Grant provides free tablets to local cancer patients

2 years ago

CARIBOU, Maine — Through a Maine Cancer Foundation grant to the National Digital Equity Center in Machias, cancer patients at the Jefferson Cary Cancer Center at Cary Medical Center in Caribou will now have access to free technology.Eligible patients will receive a complimentary tablet and internet connectivity, allowing them to attend telehealth appointments, access their medical records, find resources, and connect with family and friends virtually. 

Patients at the MaineGeneral Harold Alfond Center for Cancer Care in Augusta are also included in the grant.

MCF is dedicated to reducing the harmful effects of cancer in Maine. As one of the most rural states in the country, Maine has many cancer patients who need to travel significant distances for medical care. With the rise in telehealth visits and the increased use of connecting virtually with one another, a cancer diagnosis for patients with limited access to technology can be especially challenging and isolating. 

To help ensure Maine cancer patients have access to technology that can assist in their care, this grant will provide equipment, cellular connectivity and valuable technical support to participants at no cost for two years. The experts at National Digital Equity Center provide instructions, individually tailored education and technical support for patients learning to use their new device.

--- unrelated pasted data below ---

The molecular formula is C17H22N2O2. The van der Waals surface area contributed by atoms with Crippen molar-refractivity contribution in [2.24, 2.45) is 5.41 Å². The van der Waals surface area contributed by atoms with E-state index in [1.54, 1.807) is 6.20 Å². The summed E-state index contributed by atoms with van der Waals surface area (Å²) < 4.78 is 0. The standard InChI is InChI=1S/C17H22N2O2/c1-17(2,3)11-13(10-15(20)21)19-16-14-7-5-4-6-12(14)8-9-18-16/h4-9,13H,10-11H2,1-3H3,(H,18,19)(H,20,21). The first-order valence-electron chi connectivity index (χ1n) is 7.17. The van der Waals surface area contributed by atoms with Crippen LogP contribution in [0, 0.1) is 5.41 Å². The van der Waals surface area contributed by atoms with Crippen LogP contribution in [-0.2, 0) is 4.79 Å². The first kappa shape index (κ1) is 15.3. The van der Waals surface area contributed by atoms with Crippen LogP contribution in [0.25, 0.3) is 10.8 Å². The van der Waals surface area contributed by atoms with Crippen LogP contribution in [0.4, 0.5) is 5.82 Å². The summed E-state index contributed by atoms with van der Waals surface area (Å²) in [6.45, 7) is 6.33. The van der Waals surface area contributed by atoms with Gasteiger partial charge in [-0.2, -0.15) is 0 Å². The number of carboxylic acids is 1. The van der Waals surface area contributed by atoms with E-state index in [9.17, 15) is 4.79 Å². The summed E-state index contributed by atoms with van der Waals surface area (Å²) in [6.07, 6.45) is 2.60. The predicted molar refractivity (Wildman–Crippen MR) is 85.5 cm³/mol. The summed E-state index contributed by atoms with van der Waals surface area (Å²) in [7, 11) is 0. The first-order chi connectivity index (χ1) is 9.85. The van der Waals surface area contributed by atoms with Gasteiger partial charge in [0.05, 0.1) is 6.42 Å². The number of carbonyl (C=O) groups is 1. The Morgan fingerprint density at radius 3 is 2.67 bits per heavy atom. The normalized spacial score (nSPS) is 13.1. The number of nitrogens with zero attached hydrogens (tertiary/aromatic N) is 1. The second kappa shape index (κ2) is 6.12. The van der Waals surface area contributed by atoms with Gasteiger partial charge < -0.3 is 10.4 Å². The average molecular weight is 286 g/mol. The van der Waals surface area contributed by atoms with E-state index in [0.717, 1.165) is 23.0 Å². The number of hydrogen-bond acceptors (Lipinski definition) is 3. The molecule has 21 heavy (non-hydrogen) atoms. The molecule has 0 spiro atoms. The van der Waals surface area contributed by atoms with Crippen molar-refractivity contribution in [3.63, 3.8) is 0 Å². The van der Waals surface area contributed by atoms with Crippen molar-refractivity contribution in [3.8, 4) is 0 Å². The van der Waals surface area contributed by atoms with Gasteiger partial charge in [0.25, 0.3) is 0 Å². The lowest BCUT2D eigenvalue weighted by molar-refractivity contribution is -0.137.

Participants will be able to attend telehealth appointments, participate in virtual support groups and programs, access their health records and stay connected with their personal support systems. 

“MCF is proud to partner with the National Digital Equity Center and our two pilot partner sites, Jefferson Cary Cancer Center and Harold Alfond Center for Cancer Care, on this project that will address digital inequities and help bridge the digital divide in Maine,” said Katelyn Michaud, Maine Cancer Foundation’s director of grantmaking. 

“We want to make sure Maine cancer patients have the best outcomes possible. Technological equipment and support can help make that a reality,” Michaud said. 

“Thanks to Maine Cancer Foundation and the National Digital Equity Center, our cancer patients will now have access to technology that will increase their access to care,” said Bill Flagg, director of community relations and development at Cary Medical Center. “Especially given the issues with COVID-19 and the transportation challenges here in The County, virtual care and telehealth have become advanced vehicles to deliver quality patient care.” 

Interested cancer patients are encouraged to contact the Jefferson Cary Cancer Center and speak to Kaitlyn Umphrey, cancer patient navigator, at 498-1667, or Audrey Hews, oncology rehabilitation specialist, at 498-1618. 

Cancer Center Staff are ready to assist patients in completing an application and, with MCF funding, the National Digital Equity Center will provide a free tablet and tailored education on how to use the devices safely and effectively.